You start to describe Sean Keane as ‘laidback’…and you find yourself scrambling for a more…laidback word. He is the most relaxed of performers. First on stage were his trusty (and very talented) musicians, Fergus Feely and Pat Coyne.
Then came Sean. The venue was Roscommon Arts Centre, last Saturday night. He moved into our midst in a gear somewhere below ‘sauntering.’ Cup of tea in hand, box of tricks under his arm (it actually contained his various instruments). The lightest of figures, he is dressed in a t-shirt and dark suit. What really catches the eye is the ever-present smile.
From 8 pm kick-off, it was a lovely, informal, intimate concert. The instrumentals and songs were memorable; adding to the enjoyment was Sean’s brief introduction to each song/piece of music.
It struck me on the night that we really do owe a debt of gratitude to people like Sean for the way in which such gifted artists have lovingly cared for (in some cases resurrected) old songs, all with a view to passing them on to future generations.
Time and time again Sean introduced songs from a century or more ago. One dated back several centuries! Many of the songs related to Ireland’s relationship with America. Many related to emigration from Ireland to the States. Others were about the first settlers in America. The music and songs were underpinned by a pride in Irishness, by an appreciation of those who have gone before us. Many of the songs were sad but beautiful. And of course Keane’s voice is something special; almost hypnotic, certainly unique.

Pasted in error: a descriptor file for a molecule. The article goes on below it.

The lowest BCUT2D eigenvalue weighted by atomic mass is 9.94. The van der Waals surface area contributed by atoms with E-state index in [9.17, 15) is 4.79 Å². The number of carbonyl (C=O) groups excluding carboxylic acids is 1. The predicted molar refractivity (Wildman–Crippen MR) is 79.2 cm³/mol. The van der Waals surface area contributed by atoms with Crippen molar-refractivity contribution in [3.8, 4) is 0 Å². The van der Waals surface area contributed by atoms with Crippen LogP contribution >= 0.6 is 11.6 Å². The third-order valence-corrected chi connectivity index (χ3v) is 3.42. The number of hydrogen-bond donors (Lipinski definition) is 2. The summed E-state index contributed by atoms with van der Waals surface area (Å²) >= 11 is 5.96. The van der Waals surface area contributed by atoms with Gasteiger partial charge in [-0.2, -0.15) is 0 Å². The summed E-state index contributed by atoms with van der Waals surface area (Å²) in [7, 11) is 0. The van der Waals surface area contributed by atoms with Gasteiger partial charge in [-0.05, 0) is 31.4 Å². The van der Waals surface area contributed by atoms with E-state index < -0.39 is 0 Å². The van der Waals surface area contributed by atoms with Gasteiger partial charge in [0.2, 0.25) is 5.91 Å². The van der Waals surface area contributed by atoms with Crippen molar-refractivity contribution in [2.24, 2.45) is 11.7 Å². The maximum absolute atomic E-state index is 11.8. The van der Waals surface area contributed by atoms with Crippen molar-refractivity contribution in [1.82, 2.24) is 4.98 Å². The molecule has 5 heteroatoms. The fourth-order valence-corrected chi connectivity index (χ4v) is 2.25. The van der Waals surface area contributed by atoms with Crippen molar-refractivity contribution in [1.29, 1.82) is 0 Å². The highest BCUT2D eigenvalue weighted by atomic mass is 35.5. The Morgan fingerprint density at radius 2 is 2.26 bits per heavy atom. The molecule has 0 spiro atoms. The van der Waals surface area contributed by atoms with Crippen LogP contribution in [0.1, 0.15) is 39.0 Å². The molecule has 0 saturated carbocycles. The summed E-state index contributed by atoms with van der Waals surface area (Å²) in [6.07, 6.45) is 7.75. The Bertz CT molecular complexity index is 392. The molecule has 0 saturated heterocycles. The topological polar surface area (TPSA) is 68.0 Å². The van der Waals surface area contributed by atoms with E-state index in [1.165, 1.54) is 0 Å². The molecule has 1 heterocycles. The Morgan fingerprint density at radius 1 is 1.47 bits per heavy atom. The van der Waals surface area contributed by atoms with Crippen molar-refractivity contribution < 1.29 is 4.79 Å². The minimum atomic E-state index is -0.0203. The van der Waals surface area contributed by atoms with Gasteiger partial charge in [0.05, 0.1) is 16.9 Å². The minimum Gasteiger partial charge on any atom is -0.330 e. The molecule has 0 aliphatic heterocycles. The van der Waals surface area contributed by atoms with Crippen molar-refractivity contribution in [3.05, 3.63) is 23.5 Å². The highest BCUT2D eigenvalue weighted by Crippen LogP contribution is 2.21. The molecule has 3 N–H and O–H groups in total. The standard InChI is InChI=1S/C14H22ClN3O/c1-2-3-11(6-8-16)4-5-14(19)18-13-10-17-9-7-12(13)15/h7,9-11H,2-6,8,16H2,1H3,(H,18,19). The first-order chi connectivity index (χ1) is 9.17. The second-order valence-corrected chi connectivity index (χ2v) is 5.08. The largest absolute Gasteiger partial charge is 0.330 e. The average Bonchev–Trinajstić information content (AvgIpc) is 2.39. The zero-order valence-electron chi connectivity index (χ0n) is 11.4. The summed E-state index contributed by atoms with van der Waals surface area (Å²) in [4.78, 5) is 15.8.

On Saturday night in Roscommon’s fabulous Arts Centre, Keane was accompanied by Fergus Feely and Pat Coyne. The mood was light, with lots of laughter. Coyne sang a lovely version of ‘Peggy Gordon’; Feely went down a treat with his version of a Merle Haggard song.
Of course all eyes – and ears – were primarily on Keane. Feely and Coyne work a treat with the sean-nós star, the night’s understated main attraction. He hardly ever stopped smiling and it was hard to take your eyes off him…switching instruments, tapping his toe, occasionally closing his eyes, captivating the audience with his voice, his songs of loss, love and such things.
Long may the man from the great, gifted family in Caherlistrane in Co. Galway do his thing.
When they signed off, just after 10.30 pm, it was after two or three encores and a standing ovation. We met Sean briefly in the foyer and I found myself not congratulating him, but thanking him.
A while later, they were off into the night, three wandering wise-cracking musicians continuing their journey of life into the future, keeping the past alive.